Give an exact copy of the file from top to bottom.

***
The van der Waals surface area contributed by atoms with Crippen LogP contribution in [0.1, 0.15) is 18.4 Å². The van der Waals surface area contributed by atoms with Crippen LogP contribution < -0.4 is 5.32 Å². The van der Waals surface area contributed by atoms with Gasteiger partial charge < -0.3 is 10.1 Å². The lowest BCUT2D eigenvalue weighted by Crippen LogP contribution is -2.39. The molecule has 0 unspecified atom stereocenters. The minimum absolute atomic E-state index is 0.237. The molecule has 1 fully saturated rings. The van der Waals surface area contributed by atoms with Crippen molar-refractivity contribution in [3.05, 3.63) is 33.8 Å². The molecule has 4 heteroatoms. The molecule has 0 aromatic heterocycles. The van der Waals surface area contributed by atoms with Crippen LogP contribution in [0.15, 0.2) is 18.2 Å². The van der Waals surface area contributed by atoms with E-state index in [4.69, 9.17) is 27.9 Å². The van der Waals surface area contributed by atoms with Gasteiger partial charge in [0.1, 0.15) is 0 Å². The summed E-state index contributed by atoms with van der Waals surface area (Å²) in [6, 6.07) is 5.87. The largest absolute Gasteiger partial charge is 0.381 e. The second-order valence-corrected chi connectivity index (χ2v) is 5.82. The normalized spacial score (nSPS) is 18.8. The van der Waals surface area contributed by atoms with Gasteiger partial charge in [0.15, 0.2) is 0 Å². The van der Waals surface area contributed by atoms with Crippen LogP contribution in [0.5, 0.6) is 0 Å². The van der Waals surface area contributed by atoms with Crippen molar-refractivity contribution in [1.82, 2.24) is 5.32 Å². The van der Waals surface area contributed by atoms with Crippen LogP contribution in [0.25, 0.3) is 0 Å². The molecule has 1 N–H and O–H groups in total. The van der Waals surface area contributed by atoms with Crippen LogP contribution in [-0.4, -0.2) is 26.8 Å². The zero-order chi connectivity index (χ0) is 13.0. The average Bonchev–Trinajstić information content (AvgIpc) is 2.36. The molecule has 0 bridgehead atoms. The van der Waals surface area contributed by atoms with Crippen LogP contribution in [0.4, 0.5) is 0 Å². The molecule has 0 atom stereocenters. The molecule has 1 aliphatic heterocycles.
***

The van der Waals surface area contributed by atoms with Crippen LogP contribution in [0.1, 0.15) is 18.4 Å². The van der Waals surface area contributed by atoms with Crippen LogP contribution < -0.4 is 5.32 Å². The van der Waals surface area contributed by atoms with Gasteiger partial charge < -0.3 is 10.1 Å². The lowest BCUT2D eigenvalue weighted by Crippen LogP contribution is -2.39. The molecule has 0 unspecified atom stereocenters. The minimum absolute atomic E-state index is 0.237. The molecule has 1 fully saturated rings. The van der Waals surface area contributed by atoms with Crippen molar-refractivity contribution in [3.05, 3.63) is 33.8 Å². The molecule has 4 heteroatoms. The molecule has 0 aromatic heterocycles. The van der Waals surface area contributed by atoms with Crippen LogP contribution in [0.15, 0.2) is 18.2 Å². The van der Waals surface area contributed by atoms with E-state index in [4.69, 9.17) is 27.9 Å². The van der Waals surface area contributed by atoms with Gasteiger partial charge in [0.1, 0.15) is 0 Å². The summed E-state index contributed by atoms with van der Waals surface area (Å²) in [6, 6.07) is 5.87. The largest absolute Gasteiger partial charge is 0.381 e. The second-order valence-corrected chi connectivity index (χ2v) is 5.82. The normalized spacial score (nSPS) is 18.8. The van der Waals surface area contributed by atoms with Gasteiger partial charge in [0.15, 0.2) is 0 Å². The van der Waals surface area contributed by atoms with Crippen LogP contribution in [0.5, 0.6) is 0 Å². The van der Waals surface area contributed by atoms with Crippen molar-refractivity contribution in [1.82, 2.24) is 5.32 Å². The van der Waals surface area contributed by atoms with Crippen LogP contribution in [0.25, 0.3) is 0 Å². The molecule has 1 N–H and O–H groups in total. The van der Waals surface area contributed by atoms with Crippen LogP contribution in [-0.4, -0.2) is 26.8 Å². The zero-order chi connectivity index (χ0) is 13.0. The average Bonchev–Trinajstić information content (AvgIpc) is 2.36. The molecule has 0 bridgehead atoms. The van der Waals surface area contributed by atoms with Crippen LogP contribution in [0.4, 0.5) is 0 Å². The molecule has 0 atom stereocenters. The molecule has 1 aliphatic heterocycles.